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Staying Cool in the Heat

   

     When we think of summer, we think of outdoor BBQs, days at the beach, hiking and biking our way through the forest or just lounging by the pool. Honestly, these are what you should be thinking about…but you should make sure you do it safely. Our summers are short, but no less hot. 90+ degree days are becoming more normal for our area, and so are heat related injuries.

Let’s review the warning signs that you may be getting a little too much of that summer sun starting with the least concerning manifestations to the most concerning.  So, while not life threatening, but a little unsightly and sometimes itchy, we have heat rash. Unless you’ve lived your life in an air-conditioned bubble, you have likely experienced this red, bumpy, itchy rash in the creases of your elbows, chest, or neck. Caused by sweat glands getting blocked, it will resolve on its own if allowed to cool down and dry off.

     If you are an endurance trainer or extreme athlete (or you just play hard), you may leave yourself vulnerable to heat related muscle spasms during the summertime. They are what they sound like, muscle cramps and pain brought on by strenuous exercise and excessive sweating. The best thing you can do if you are experiencing cramps is to stop the activity and get someplace cool. Re-hydrate and rest until they subside. If cramps are persisting for more than an hour, or if you have underlying health conditions, you should see your healthcare provider or an urgent care as it could be something a little more serious, such as heat exhaustion.

Heat exhaustion is a more serious consequence of overheating. It comes with a constellation of symptoms consisting of muscle cramps, fainting, dizziness, headache, nausea, vomiting and skin that feels cool and clammy to the touch. This can be immediate or come on hours after heat exposure. Should you find yourself suffering with these symptoms, get to a cool area. Put cool, wet cloths on your body or take a cold bath. Sip water. Make sure you seek medical attention if your symptoms last longer than an hour or if your existing symptoms worsen.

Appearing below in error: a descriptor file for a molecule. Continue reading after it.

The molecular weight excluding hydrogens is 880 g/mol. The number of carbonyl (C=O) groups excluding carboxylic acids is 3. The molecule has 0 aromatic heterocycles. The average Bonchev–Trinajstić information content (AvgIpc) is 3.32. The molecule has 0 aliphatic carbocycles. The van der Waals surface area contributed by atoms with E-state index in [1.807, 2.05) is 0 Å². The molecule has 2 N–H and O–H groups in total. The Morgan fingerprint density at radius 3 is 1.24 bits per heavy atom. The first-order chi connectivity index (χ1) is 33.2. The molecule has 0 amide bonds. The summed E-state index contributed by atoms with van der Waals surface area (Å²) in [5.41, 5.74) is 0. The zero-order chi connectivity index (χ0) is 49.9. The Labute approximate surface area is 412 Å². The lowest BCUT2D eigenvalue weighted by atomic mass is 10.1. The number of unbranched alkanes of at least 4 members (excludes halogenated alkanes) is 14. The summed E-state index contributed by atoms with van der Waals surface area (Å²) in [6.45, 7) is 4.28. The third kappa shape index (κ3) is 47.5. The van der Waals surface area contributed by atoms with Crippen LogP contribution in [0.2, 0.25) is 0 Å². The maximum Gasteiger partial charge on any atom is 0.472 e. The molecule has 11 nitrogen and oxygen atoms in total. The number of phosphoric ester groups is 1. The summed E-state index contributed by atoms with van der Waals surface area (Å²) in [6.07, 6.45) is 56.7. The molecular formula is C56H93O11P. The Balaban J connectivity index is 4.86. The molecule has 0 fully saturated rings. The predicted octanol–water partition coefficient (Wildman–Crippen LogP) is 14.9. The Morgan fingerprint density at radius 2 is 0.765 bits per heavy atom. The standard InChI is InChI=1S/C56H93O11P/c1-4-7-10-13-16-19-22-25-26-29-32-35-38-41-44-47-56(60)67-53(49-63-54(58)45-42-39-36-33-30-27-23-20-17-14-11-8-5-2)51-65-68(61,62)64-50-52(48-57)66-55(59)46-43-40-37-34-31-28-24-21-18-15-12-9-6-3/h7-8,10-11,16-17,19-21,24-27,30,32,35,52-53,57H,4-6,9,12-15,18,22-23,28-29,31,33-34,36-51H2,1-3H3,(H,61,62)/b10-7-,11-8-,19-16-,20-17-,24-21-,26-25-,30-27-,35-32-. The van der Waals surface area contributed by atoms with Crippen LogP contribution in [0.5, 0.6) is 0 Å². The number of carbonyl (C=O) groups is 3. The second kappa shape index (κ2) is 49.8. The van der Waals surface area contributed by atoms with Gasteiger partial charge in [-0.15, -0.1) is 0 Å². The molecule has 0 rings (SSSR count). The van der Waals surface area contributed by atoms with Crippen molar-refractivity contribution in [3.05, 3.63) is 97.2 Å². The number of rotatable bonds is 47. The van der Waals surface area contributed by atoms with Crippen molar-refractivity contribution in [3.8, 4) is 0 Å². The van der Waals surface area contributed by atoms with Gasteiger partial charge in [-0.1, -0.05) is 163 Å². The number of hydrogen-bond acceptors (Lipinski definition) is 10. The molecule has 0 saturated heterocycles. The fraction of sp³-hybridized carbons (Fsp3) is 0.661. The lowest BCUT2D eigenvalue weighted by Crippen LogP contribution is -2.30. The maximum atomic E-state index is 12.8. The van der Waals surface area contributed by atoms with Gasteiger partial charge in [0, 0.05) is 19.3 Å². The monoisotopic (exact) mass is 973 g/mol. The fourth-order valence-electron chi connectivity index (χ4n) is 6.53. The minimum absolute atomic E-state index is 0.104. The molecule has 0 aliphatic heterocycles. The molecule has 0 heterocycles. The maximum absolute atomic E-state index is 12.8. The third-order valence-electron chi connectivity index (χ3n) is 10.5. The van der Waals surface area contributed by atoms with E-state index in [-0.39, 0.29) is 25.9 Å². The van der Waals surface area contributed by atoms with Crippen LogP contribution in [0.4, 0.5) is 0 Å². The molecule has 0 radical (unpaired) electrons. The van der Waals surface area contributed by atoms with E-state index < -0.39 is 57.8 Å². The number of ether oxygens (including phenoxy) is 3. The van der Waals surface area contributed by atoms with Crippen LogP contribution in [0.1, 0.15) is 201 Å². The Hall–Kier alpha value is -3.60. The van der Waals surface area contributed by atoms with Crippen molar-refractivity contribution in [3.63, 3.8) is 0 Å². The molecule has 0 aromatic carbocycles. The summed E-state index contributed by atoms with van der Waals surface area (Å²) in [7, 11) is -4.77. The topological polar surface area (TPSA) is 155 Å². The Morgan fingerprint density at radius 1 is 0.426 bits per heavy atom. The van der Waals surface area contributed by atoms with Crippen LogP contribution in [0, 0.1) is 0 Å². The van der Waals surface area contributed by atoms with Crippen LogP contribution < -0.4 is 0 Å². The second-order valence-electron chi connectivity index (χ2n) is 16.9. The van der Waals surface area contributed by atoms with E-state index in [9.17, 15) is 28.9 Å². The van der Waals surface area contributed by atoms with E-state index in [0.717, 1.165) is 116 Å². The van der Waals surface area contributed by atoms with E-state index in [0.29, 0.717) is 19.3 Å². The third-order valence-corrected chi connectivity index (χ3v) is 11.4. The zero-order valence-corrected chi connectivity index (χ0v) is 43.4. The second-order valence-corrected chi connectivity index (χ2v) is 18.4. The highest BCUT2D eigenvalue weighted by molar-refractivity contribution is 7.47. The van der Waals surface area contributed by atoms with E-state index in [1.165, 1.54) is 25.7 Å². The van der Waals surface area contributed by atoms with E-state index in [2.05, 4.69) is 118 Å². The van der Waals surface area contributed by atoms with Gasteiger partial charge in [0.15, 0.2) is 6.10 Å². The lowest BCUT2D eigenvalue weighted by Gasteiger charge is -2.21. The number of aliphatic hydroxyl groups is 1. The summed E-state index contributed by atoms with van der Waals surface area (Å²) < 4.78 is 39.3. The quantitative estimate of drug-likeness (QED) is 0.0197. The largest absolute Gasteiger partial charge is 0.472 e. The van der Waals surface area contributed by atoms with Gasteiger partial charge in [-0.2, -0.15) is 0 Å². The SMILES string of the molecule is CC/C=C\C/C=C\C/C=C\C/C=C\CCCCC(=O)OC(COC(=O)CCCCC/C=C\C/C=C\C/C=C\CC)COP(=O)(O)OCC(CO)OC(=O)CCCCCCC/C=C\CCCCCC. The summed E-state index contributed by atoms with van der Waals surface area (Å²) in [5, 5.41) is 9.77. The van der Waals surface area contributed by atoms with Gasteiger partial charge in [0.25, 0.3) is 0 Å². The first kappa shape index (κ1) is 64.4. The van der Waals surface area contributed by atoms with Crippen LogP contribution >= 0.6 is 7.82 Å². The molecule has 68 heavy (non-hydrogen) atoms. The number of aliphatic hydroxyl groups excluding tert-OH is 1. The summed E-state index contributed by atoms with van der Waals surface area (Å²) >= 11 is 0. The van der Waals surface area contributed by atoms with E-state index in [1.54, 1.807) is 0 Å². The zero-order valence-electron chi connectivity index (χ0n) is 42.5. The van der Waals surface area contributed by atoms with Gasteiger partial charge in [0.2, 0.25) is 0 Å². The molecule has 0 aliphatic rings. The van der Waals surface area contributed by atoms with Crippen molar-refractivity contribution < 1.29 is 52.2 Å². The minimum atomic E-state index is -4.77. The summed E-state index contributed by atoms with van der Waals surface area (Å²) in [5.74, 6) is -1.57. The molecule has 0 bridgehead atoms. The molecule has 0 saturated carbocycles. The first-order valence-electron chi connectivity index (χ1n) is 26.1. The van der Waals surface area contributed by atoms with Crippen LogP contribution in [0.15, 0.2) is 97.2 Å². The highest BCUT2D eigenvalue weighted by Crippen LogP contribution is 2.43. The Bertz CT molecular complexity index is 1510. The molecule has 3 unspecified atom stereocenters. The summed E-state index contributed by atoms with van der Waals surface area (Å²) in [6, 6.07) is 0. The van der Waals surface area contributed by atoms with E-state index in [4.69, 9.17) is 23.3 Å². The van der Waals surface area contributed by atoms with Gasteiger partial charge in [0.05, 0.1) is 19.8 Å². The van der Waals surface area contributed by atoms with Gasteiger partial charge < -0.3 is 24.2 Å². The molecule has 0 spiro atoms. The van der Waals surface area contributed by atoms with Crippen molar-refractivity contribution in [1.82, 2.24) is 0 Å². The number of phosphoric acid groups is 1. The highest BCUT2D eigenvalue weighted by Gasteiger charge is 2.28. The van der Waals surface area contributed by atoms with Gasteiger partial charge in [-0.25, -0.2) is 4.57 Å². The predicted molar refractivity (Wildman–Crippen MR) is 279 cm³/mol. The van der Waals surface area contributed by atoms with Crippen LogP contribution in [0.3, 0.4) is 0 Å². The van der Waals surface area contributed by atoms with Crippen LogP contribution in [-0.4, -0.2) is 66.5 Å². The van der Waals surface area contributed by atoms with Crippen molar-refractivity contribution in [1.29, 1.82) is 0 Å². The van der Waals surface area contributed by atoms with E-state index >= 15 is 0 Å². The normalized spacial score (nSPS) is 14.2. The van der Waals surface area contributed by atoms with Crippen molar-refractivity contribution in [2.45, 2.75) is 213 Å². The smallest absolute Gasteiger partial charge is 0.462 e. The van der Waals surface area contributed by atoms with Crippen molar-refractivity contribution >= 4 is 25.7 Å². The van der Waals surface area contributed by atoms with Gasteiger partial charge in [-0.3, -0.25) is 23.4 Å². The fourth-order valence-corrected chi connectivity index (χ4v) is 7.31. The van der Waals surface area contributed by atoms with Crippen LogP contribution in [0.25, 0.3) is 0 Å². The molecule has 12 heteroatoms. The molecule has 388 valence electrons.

Heat stroke is the most dangerous of the heat related illnesses. With heatstroke, a person will experience high temperatures (103 or greater), hot, dry (or damp), red skin, dizziness, nausea, confusion, fast strong pulse and loss of consciousness. Heat stroke is a medical emergency. If you see someone suffering with these symptoms, move them to a cool place, place cool cloths or use a cool bath to lower temp and call 911.

Tips to stay safe in the summer heat are making sure you are hydrated, wearing loose/light colored/light weight clothing, and avoid cooking with the oven if possible. Don’t rely on a fan to help cool you off on really hot days – it won’t- have an air-conditioned place you can go if necessary, to cool down. And finally, check on your neighbors and those with limitation issues- they may not have the ability to get to a cooler area and may not feel comfortable asking.

 

-Brooke Rieth NP

-Dr. Tremblay

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